First a short history lesson on Fort Richardson. It was officially established in February 1868 in order to provide protection against marauding Comanche and Kiowa Indians. The unstockaded fort occupied some 300 acres along Lost Creek, a tributary of the Trinity River. Eventually fifty-five stone, picket, and cottonwood-lumber buildings were constructed. It was the northernmost army outpost in Texas and for a brief period from 1868 to 1873 it was strategically the most important post in Texas. In 1872 it had the largest garrison (666 officers and men) among military installations in the United States.
It is located just south of Jacksboro, TX and a few miles west of Fort Worth. The Tarrant County Walkers hosted this Volksmarching event. We walked the 10K route. The walk started out on the natural trails in the park.
Volksmarcher with her two companions.
Cactus with red and yellow flowers.
Ed on the trail.
Carol waiting for us to catch up.
Great rocky area.
More of the big rocks.
Stepping stones across Lost Creek.
Spring from under a rock ledge.
Just a view of the trail.
More nice rocks.
Deborah, David and Carol on the trail.
It eventually reached the fort site.
Marker tells of the Texas National Guard Unit that mobilized here November 1940. for active duty.
Memorial lists the names of the members of the Lost Battalion.
Fort Richardson Hospital.
We took time from the actual Volksmarch to go inside the hospital and look around.
We headed back outside to continue the walk.
Historical Marker on Fort Richardson Cavalry Post Hospital.
Mortuary out back of the hospital.
This is a Rail Road bridge that was built in 1898 to cross Lost Creek about a mile from where it sits today. It was moved to this field in 1981.
Information about the ruins.
Flour Mill Ruins
Looks like an old quarry location.
Our checkpoint volunteers.
Historical marker at some nearby cement picnic tables.
From there the walk continued on the Lost Creek Reservoir State Trail.
We crossed Lost Creek on a low water crossing.
The trail we were currently walking on was the old rail bed.
Eventually we left the trail and continued into Jacksboro.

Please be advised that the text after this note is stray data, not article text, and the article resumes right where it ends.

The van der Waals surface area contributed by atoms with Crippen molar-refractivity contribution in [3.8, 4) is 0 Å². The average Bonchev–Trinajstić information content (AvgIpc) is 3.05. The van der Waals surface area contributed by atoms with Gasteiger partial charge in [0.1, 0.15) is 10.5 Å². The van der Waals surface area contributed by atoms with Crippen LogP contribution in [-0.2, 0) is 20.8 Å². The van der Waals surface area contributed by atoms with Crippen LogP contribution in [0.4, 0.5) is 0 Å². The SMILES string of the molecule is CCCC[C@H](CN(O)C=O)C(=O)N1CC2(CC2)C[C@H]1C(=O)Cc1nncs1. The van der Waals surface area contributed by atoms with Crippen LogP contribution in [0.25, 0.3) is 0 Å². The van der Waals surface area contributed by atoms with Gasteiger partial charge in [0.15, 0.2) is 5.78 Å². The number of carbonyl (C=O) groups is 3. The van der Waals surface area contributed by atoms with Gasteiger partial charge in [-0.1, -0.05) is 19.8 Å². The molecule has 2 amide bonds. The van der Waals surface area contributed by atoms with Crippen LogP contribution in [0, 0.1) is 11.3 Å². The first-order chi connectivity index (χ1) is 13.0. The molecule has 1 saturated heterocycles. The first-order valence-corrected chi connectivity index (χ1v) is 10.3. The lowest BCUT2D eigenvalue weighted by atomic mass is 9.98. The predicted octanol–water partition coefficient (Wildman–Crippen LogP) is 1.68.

Pretty and sweet smelling tree.
1940 Courthouse has Six stories. It is constructed of granite and buff brick .
Marker at the entrance to the cemetery says earliest graves were from 1859.
First United Methodist Church
One end of a mural.
Other end of the same mural.
The bell and cornerstone from the 1886 Jack County courthouse are now displayed on the front lawn of the current courthouse.
Building has 1893 above the 2nd story window…. could not find any information on it.
Former Gulf, Texas & Western Railroad Depot.
Marker on the restored train depot that is now the Jacksboro Visitor Center.
Carol reading the 1936 Texas Centennial Marker commemorating nearby Fort Richardson.
We continue along HWY 281 back to the State Park.
Taking a break at the Park entrance.
Texas Historical Marker near the ranger station commemorating the career of Texas Ranger and Confederate soldier, James P. Dosher.
Flowers border the lake.
More cactus blooms.
RR Depot built in 1898 of native stone for the Chicago, Rock Island & Texas Railway. This depot sits on its original location and is part of Fort Richardson State Park.
Information board about the depot.
Historical Marker on Jacksboro’s first RR Depot.
Fort Richardson archway entrance.
Replica of the Fort Richardson Officer’s Quarters.
Historical marker on the replica of the Fort Richardson Officer’s Quarters.
Display inside the Officer’s Quarters.
It was a very enjoyable walk and we didn’t even get rained on.